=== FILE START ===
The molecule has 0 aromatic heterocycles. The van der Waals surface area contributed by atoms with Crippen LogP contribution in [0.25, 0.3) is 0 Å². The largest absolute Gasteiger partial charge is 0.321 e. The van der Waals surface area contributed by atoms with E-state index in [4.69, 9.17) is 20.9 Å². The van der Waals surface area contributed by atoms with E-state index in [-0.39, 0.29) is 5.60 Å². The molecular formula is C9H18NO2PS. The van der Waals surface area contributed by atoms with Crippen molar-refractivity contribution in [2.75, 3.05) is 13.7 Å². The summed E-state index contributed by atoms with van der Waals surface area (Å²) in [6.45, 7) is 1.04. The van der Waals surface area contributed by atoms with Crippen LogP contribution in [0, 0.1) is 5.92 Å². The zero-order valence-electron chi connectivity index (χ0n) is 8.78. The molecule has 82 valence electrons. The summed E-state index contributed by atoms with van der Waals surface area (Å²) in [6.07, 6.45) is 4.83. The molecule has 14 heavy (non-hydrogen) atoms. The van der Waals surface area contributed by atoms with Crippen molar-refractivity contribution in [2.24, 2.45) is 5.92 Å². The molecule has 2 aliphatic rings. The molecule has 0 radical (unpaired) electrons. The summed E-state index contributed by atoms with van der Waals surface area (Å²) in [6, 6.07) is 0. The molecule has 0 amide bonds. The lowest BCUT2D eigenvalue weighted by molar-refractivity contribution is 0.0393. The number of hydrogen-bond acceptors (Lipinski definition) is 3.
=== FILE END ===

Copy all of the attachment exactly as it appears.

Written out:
The molecule has 0 aromatic heterocycles. The van der Waals surface area contributed by atoms with Crippen LogP contribution in [0.25, 0.3) is 0 Å². The largest absolute Gasteiger partial charge is 0.321 e. The van der Waals surface area contributed by atoms with E-state index in [4.69, 9.17) is 20.9 Å². The van der Waals surface area contributed by atoms with E-state index in [-0.39, 0.29) is 5.60 Å². The molecular formula is C9H18NO2PS. The van der Waals surface area contributed by atoms with Crippen molar-refractivity contribution in [2.75, 3.05) is 13.7 Å². The summed E-state index contributed by atoms with van der Waals surface area (Å²) in [6.45, 7) is 1.04. The van der Waals surface area contributed by atoms with Crippen LogP contribution in [0, 0.1) is 5.92 Å². The zero-order valence-electron chi connectivity index (χ0n) is 8.78. The molecule has 82 valence electrons. The summed E-state index contributed by atoms with van der Waals surface area (Å²) in [6.07, 6.45) is 4.83. The molecule has 14 heavy (non-hydrogen) atoms. The van der Waals surface area contributed by atoms with Crippen molar-refractivity contribution in [2.24, 2.45) is 5.92 Å². The molecule has 2 aliphatic rings. The molecule has 0 radical (unpaired) electrons. The summed E-state index contributed by atoms with van der Waals surface area (Å²) in [6, 6.07) is 0. The molecule has 0 amide bonds. The lowest BCUT2D eigenvalue weighted by molar-refractivity contribution is 0.0393. The number of hydrogen-bond acceptors (Lipinski definition) is 3.